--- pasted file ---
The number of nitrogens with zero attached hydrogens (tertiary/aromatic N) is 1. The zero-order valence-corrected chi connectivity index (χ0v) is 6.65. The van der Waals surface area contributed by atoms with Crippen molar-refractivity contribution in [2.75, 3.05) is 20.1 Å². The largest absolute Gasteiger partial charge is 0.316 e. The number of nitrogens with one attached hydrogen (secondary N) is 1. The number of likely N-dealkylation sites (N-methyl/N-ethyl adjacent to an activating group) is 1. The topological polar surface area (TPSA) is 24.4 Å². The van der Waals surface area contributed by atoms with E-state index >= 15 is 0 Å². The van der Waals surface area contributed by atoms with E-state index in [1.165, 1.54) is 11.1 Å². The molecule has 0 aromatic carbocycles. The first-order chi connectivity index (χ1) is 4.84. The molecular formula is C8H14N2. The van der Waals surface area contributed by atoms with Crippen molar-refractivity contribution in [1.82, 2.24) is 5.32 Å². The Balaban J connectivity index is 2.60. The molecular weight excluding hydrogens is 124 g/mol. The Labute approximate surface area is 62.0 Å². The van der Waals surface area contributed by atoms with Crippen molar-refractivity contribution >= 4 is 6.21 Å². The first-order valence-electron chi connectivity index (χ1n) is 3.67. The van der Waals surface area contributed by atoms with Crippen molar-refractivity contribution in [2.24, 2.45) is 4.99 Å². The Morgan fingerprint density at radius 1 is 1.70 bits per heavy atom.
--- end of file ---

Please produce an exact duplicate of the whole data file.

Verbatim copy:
The number of nitrogens with zero attached hydrogens (tertiary/aromatic N) is 1. The zero-order valence-corrected chi connectivity index (χ0v) is 6.65. The van der Waals surface area contributed by atoms with Crippen molar-refractivity contribution in [2.75, 3.05) is 20.1 Å². The largest absolute Gasteiger partial charge is 0.316 e. The number of nitrogens with one attached hydrogen (secondary N) is 1. The number of likely N-dealkylation sites (N-methyl/N-ethyl adjacent to an activating group) is 1. The topological polar surface area (TPSA) is 24.4 Å². The van der Waals surface area contributed by atoms with E-state index >= 15 is 0 Å². The van der Waals surface area contributed by atoms with E-state index in [1.165, 1.54) is 11.1 Å². The molecule has 0 aromatic carbocycles. The first-order chi connectivity index (χ1) is 4.84. The molecular formula is C8H14N2. The van der Waals surface area contributed by atoms with Crippen molar-refractivity contribution in [1.82, 2.24) is 5.32 Å². The Balaban J connectivity index is 2.60. The molecular weight excluding hydrogens is 124 g/mol. The Labute approximate surface area is 62.0 Å². The van der Waals surface area contributed by atoms with Crippen molar-refractivity contribution >= 4 is 6.21 Å². The first-order valence-electron chi connectivity index (χ1n) is 3.67. The van der Waals surface area contributed by atoms with Crippen molar-refractivity contribution in [2.24, 2.45) is 4.99 Å². The Morgan fingerprint density at radius 1 is 1.70 bits per heavy atom.